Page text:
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Remembering Dinosaurs: The Most Progressive TV Series of the 90's

The early 90's were a BIG deal for Dinosaurs. With millions of VHS copies of The Land Before Time making the rounds, Barney’s I Love You song infecting your ears, and a little science fantasy movie called Jurassic Park, global fascination with these prehistoric beasts was boomin’.


But I want to talk about a piece of pop culture that many of us have forgotten about. It was a sitcom that aired on ABC from 1991-1994 and it was the very last project that Jim Henson oversaw before his untimely death. I’m talking, of course, about Dinosaurs.

The concept of Dinosaurs, arguably one of the most progressive shows of the 90's, involves prehistoric beasts emulating traditional human life. They’d get married, have kids, go to work - and that’s what makes them go extinct.


The focus here is on one particular family – The Sinclairs.


There’s Earl, the patriarch of the family and a painfully average, often overweight, blue collar worker employed with the WESAYSO Development Corp., which regularly implements schemes to screw over their workers and destroy the world for marginal profit increment.


Then there’s Fran, the matriarch, a stay-at-home mom and the most sensible member of the family, rebellious teenager Robbie, superficial middle child Charlene, and hilariously malicious newborn baby named Baby.


In the midst of the great boom of Computer Generated Imagery of its time, this series decided to go practical by fitting actors in remote-controlled anthropomorphic dinosaur rubber suits, using the same technology as employed in the Teenaged Mutant Ninja Turtles film series.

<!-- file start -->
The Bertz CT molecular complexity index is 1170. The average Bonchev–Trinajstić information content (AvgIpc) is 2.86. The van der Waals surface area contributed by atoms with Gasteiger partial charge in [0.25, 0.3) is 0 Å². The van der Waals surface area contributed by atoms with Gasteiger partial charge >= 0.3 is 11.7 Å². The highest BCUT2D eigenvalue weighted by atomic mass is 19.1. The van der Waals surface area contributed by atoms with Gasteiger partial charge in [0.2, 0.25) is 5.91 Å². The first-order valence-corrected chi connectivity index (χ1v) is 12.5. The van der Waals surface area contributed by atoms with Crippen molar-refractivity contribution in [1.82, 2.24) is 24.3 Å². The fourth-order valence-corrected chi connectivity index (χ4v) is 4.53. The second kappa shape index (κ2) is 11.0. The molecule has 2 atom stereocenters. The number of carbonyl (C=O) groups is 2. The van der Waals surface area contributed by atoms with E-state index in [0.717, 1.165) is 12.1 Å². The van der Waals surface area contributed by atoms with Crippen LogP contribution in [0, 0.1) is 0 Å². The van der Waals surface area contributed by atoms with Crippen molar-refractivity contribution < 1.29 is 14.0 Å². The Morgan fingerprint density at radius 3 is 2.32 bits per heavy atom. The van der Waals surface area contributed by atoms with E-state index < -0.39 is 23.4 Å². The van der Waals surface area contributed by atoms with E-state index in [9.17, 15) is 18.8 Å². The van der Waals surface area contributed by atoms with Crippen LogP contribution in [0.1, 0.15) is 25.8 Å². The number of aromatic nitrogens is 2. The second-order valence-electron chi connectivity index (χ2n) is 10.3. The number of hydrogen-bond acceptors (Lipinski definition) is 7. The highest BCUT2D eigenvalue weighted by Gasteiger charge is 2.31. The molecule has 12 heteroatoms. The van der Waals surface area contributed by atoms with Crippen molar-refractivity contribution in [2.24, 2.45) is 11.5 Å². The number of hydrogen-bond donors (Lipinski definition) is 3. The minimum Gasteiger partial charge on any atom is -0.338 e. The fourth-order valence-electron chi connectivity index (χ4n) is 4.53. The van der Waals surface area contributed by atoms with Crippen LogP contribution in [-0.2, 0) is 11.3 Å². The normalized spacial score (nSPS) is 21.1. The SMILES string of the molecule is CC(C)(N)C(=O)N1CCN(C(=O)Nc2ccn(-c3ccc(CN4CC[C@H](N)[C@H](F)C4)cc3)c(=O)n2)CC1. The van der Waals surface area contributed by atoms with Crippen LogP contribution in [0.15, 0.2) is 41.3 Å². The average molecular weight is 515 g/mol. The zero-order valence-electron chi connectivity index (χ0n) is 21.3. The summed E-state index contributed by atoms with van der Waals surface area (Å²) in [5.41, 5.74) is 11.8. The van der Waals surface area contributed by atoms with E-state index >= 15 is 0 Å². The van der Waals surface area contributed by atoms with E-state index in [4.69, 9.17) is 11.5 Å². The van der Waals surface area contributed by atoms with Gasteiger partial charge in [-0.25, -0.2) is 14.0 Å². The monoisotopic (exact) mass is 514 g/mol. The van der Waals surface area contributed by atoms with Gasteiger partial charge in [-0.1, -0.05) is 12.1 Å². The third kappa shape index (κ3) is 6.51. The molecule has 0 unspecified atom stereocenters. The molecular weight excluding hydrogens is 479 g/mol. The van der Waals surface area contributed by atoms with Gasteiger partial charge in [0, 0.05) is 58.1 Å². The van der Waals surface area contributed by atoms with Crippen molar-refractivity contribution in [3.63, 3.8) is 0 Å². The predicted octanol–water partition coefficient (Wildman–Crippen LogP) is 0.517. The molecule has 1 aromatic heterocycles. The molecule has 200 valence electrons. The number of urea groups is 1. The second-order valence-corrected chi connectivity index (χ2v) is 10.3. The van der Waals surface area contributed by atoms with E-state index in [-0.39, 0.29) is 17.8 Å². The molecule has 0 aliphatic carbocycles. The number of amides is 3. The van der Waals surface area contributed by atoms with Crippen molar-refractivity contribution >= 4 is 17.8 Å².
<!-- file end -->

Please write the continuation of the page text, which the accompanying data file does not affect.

But it’s more than just a prehistoric puppet show. It was a cultural spoof taking jabs at corporate America, oil companies, healthcare, and even its own television affiliate. Many of the episodes tackled issues such as environmentalism, endangered species, women's rights, censorship, LGBTQ rights, and drug abuse.


I’ll admit, I was way too young to really enjoy Dinosaurs to its full extent during its original television run. A lot of the jokes and social commentary totally went over my head. But what’s most impressive about Dinosaurs is that it doesn’t just hold up – it has somehow gotten better over time. The issues it explores and the messages it delivers are even more relevant today than ever before.


In 30 years, we still haven’t seen anything like it.


And so here I am trying to figure out how I can bring more awareness to Dinosaurs, especially among young people who didn’t have the privilege of growing up with this show.


My Halloween costumes in the past have been a subtler, more fashion-forward way to show my love for certain fictional characters. Instead of wearing full-on costumes as cosplayers do, I like to dress up in stylish, everyday outfits that are simply inspired by a particular character.


This Halloween, I’ll be going as Robbie Sinclair, the teenaged Hypsilophodon and the oldest child in the Sinclair family. He's a bit of a rebel, questioning authority and often playing a part in episodes focusing on environmental issues and human rights. I won’t be going full dinosaur here but I think this ensemble respectfully captures Robbie’s overall style.


If you grew up loving dinosaurs, the living creatures, I highly recommend Dinosaurs the sitcom.



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